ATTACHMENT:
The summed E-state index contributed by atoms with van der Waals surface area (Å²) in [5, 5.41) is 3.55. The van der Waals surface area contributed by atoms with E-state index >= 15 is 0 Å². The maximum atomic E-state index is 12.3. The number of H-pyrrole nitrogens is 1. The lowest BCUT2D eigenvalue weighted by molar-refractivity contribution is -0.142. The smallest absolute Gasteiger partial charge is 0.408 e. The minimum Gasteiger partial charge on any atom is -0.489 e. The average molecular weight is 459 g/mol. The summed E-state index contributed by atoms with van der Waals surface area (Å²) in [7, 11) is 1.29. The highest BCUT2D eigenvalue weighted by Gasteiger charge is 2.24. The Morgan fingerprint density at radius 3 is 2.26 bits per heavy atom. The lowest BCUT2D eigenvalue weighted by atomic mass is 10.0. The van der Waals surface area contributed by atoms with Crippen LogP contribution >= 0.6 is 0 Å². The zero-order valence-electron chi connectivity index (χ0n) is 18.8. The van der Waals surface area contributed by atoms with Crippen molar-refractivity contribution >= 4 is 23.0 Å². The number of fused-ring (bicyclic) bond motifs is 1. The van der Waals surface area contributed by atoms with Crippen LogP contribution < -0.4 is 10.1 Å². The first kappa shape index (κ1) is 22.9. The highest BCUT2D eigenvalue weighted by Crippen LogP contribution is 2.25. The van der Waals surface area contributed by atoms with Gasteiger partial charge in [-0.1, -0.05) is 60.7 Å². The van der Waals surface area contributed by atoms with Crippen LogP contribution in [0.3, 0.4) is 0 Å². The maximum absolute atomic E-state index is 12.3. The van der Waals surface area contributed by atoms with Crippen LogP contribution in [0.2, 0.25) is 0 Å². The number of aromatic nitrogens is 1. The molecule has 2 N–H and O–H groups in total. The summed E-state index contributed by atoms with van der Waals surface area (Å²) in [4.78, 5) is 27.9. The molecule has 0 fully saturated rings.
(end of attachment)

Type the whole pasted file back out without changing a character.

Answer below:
The summed E-state index contributed by atoms with van der Waals surface area (Å²) in [5, 5.41) is 3.55. The van der Waals surface area contributed by atoms with E-state index >= 15 is 0 Å². The maximum atomic E-state index is 12.3. The number of H-pyrrole nitrogens is 1. The lowest BCUT2D eigenvalue weighted by molar-refractivity contribution is -0.142. The smallest absolute Gasteiger partial charge is 0.408 e. The minimum Gasteiger partial charge on any atom is -0.489 e. The average molecular weight is 459 g/mol. The summed E-state index contributed by atoms with van der Waals surface area (Å²) in [7, 11) is 1.29. The highest BCUT2D eigenvalue weighted by Gasteiger charge is 2.24. The Morgan fingerprint density at radius 3 is 2.26 bits per heavy atom. The lowest BCUT2D eigenvalue weighted by atomic mass is 10.0. The van der Waals surface area contributed by atoms with Crippen LogP contribution >= 0.6 is 0 Å². The zero-order valence-electron chi connectivity index (χ0n) is 18.8. The van der Waals surface area contributed by atoms with Crippen molar-refractivity contribution >= 4 is 23.0 Å². The number of fused-ring (bicyclic) bond motifs is 1. The van der Waals surface area contributed by atoms with Crippen LogP contribution < -0.4 is 10.1 Å². The first kappa shape index (κ1) is 22.9. The highest BCUT2D eigenvalue weighted by Crippen LogP contribution is 2.25. The van der Waals surface area contributed by atoms with Gasteiger partial charge in [-0.1, -0.05) is 60.7 Å². The van der Waals surface area contributed by atoms with Crippen LogP contribution in [0.3, 0.4) is 0 Å². The maximum absolute atomic E-state index is 12.3. The van der Waals surface area contributed by atoms with Crippen LogP contribution in [0.2, 0.25) is 0 Å². The number of aromatic nitrogens is 1. The molecule has 2 N–H and O–H groups in total. The summed E-state index contributed by atoms with van der Waals surface area (Å²) in [4.78, 5) is 27.9. The molecule has 0 fully saturated rings.